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Mumsnetters aren't necessarily qualified to help if your child is unwell. If you have any serious medical concerns, we would urge you to consult your GP.

Should I be worried about constant dribbling?

(5 Posts)
MeanAndMeaslyMiddleAges Sun 02-Mar-14 17:59:33

My ds is 23 months and dribbles a lot! He finished teething at 18 months so I know hat's not it - but when he's ill it's uncontrollable. He had a cold recently and it finished about a week ago, and he seems to have a mild sore throat and cough, bland the drool is pouring out of his mouth to the extent that last night we had to change his sheets three times within an hour of him going to bed because he'd dribbled so much they were soaking. Today he has had 6 bibs, which are saturated within half an hour, as are his clothes. Constantly finding pools of dribble everywhere. It's not quite this bad when he's in full health but, even so, it seems excessive.

He was born with an extremely severe dual tongue tie - the bottom jaw one was snipped at 2 days, the upper jaw one can't be snipped. He has a dummy but limited use - it is better when he doesn't have a dummy, but not drastically so. He also still mostly drinks from bottles - he can drink from sippy cups but will only drink milk from a bottle and he drinks milk about 80% of the time. I guess these are all contributing factors, but I'm also wondering how much I should be worried.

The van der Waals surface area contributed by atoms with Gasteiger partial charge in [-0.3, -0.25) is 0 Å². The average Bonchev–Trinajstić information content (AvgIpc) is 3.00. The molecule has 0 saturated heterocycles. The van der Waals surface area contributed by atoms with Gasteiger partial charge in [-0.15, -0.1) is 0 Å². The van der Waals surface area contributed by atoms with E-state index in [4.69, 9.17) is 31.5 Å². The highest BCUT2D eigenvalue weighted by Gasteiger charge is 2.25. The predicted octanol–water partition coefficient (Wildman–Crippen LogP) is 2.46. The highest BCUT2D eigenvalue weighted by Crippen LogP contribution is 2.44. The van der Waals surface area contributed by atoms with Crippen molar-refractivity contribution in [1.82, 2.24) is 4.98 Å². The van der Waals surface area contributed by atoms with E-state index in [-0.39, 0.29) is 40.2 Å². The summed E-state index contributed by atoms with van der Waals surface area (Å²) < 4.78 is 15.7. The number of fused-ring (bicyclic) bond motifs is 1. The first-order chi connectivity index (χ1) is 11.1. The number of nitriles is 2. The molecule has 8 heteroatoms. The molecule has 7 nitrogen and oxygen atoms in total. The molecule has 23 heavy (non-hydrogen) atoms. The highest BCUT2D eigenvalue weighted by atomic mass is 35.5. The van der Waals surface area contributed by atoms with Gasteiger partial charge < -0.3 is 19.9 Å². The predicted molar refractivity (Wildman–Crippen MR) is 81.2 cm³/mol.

apermanentheadache Sun 02-Mar-14 18:03:35

I got about half-way through your post and was thinking 'tongue tie' and then you said he had it.... could it have re-attached?

apermanentheadache Sun 02-Mar-14 20:31:24

Sorry: had to run off and have my tea! My son had TT too and he was the most awful dribbler and still is when he has a cold. His father was also a drooler extraordinaire when he was a toddler.

No answers for you, just soggy-clothed sympathy grin

MeanAndMeaslyMiddleAges Sun 02-Mar-14 20:55:15

Soggy clothed sympathy I'll take! Interesting that it could be tongue tie related - his lower one definitely is fine now but his upper one will always be there because it's essentially his gum. It has got worse lately though.

mawbroon Sun 02-Mar-14 22:38:25

Are you talking about a lip tie when you say upper one? Lip ties can be treated. There are a couple of dentists in the UK who you can see privately who will laser a lip tie if appropriate.

Was the tongue tie an anterior one? Sometimes an anterior (obvious) tie can be revised, but there still be a posterior one restricting movement at the back of the tongue which can be missed.

DS1 had almost every problem under the sun that can be caused by tongue tie, but dribbling wasn't one of them!

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